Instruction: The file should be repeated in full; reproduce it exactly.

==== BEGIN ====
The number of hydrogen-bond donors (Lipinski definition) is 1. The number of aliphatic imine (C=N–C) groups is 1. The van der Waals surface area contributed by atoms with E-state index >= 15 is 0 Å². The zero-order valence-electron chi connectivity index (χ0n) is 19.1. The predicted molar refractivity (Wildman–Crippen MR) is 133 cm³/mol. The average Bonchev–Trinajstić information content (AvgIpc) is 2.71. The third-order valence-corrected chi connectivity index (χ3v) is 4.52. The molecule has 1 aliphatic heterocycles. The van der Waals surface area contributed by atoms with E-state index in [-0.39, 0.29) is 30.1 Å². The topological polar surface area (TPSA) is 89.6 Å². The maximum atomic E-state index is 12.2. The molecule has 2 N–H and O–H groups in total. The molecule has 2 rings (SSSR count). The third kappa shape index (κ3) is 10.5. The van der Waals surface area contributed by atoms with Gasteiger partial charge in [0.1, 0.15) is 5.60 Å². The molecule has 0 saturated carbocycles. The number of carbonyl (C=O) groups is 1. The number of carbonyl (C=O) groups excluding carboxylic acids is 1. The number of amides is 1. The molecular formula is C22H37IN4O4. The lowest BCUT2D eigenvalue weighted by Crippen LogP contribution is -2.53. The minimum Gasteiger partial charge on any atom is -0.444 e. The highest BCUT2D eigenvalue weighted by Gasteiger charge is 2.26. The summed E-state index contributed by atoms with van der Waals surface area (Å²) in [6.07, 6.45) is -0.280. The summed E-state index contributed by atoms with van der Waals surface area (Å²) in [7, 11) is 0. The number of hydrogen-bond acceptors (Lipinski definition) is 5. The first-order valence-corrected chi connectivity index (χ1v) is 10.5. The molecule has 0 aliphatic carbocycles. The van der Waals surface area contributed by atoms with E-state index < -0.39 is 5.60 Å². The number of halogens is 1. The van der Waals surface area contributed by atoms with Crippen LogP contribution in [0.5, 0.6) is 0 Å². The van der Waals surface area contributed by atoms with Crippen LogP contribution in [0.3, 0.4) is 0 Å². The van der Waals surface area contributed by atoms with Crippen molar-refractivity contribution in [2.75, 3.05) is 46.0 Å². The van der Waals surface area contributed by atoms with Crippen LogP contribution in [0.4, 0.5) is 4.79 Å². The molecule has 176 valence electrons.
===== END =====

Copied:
The number of hydrogen-bond donors (Lipinski definition) is 1. The number of aliphatic imine (C=N–C) groups is 1. The van der Waals surface area contributed by atoms with E-state index >= 15 is 0 Å². The zero-order valence-electron chi connectivity index (χ0n) is 19.1. The predicted molar refractivity (Wildman–Crippen MR) is 133 cm³/mol. The average Bonchev–Trinajstić information content (AvgIpc) is 2.71. The third-order valence-corrected chi connectivity index (χ3v) is 4.52. The molecule has 1 aliphatic heterocycles. The van der Waals surface area contributed by atoms with E-state index in [-0.39, 0.29) is 30.1 Å². The topological polar surface area (TPSA) is 89.6 Å². The maximum atomic E-state index is 12.2. The molecule has 2 N–H and O–H groups in total. The molecule has 2 rings (SSSR count). The third kappa shape index (κ3) is 10.5. The van der Waals surface area contributed by atoms with Gasteiger partial charge in [0.1, 0.15) is 5.60 Å². The molecule has 0 saturated carbocycles. The number of carbonyl (C=O) groups is 1. The number of carbonyl (C=O) groups excluding carboxylic acids is 1. The number of amides is 1. The molecular formula is C22H37IN4O4. The lowest BCUT2D eigenvalue weighted by Crippen LogP contribution is -2.53. The minimum Gasteiger partial charge on any atom is -0.444 e. The highest BCUT2D eigenvalue weighted by Gasteiger charge is 2.26. The summed E-state index contributed by atoms with van der Waals surface area (Å²) in [6.07, 6.45) is -0.280. The summed E-state index contributed by atoms with van der Waals surface area (Å²) in [7, 11) is 0. The number of hydrogen-bond acceptors (Lipinski definition) is 5. The first-order valence-corrected chi connectivity index (χ1v) is 10.5. The molecule has 0 aliphatic carbocycles. The van der Waals surface area contributed by atoms with E-state index < -0.39 is 5.60 Å². The number of halogens is 1. The van der Waals surface area contributed by atoms with Crippen LogP contribution in [0.5, 0.6) is 0 Å². The van der Waals surface area contributed by atoms with Crippen LogP contribution in [0.3, 0.4) is 0 Å². The van der Waals surface area contributed by atoms with Crippen molar-refractivity contribution in [2.75, 3.05) is 46.0 Å². The van der Waals surface area contributed by atoms with Crippen LogP contribution in [0.4, 0.5) is 4.79 Å². The molecule has 176 valence electrons.